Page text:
Abstract

Single-crystal semiconductors have been at the forefront of scientific interest for more than 70 years, serving as the backbone of electronic devices. Inorganic single crystals are typically grown from a melt using time-consuming and energy-intensive processes. Organic semiconductor single crystals, however, can be grown using solution-based methods at room temperature in air, opening up the possibility of large-scale production of inexpensive electronics targeting applications ranging from field-effect transistors and light-emitting diodes to medical X-ray detectors. Here we demonstrate a low-cost, scalable spray-printing process to fabricate high-quality organic single crystals, based on various semiconducting small molecules on virtually any substrate by combining the advantages of antisolvent crystallization and solution shearing. The crystals’ size, shape and orientation are controlled by the sheer force generated by the spray droplets’ impact onto the antisolvent’s surface. This method demonstrates the feasibility of a spray-on single-crystal organic electronics.

Document Type

Article

Publication Date

11-22-2016

Notes/Citation Information

Published in Nature Communications, v. 7, article no. 13531, p. 1-8.

© The Author(s) 2016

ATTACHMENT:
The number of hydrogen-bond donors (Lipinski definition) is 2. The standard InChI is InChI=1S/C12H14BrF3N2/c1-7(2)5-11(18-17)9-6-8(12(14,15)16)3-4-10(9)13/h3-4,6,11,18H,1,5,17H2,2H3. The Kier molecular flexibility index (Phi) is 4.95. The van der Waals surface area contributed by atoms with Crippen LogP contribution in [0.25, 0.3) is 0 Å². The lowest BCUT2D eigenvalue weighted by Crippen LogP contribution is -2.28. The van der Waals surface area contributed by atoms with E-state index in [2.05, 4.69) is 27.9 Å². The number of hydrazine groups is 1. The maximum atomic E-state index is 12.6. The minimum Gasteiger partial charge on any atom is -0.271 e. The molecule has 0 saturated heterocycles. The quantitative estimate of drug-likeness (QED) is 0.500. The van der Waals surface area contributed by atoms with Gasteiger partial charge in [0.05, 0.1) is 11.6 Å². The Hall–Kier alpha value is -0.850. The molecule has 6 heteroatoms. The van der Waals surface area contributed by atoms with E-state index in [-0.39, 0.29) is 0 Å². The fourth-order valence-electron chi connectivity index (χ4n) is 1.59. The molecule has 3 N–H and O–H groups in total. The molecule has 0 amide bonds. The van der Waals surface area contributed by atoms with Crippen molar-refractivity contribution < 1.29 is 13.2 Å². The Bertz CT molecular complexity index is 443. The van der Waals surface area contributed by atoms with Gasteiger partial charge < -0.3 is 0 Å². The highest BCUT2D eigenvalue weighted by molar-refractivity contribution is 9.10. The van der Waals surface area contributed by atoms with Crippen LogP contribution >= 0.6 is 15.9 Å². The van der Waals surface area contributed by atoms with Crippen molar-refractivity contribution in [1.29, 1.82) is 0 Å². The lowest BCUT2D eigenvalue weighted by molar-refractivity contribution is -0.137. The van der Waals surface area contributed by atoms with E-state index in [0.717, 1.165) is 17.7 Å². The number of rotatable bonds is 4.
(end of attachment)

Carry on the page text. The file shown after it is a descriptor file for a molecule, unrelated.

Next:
This work is licensed under a Creative Commons Attribution 4.0 International License. The images or other third party material in this article are included in the article’s Creative Commons license, unless indicated otherwise in the credit line; if the material is not included under the Creative Commons license, users will need to obtain permission from the license holder to reproduce the material. To view a copy of this license, visit http://creativecommons.org/licenses/by/4.0/

Digital Object Identifier (DOI)

https://doi.org/10.1038/ncomms13531

Funding Information

G.-P.R. and F.A.C. acknowledge funding from the UK Department for Business, Innovation and Skills. M.S. acknowledges equipment support from EPSRC grant EP/I017569/1. J.E.A. and M.M.P. thank the U.S. National Science Foundation (CMMI-1255494) for support of organic semiconductor synthesis.

Related Content

The data that support the findings of this study are available from the corresponding author on request.

ncomms13531-s1.pdf (14678 kB)
Supplementary Information: Supplementary Figures 1-14, Supplementary Table 1, Supplementary Notes 1-6 and Supplementary References

ncomms13531-s2.pdf (244 kB)
Supplementary Information: Peer Review File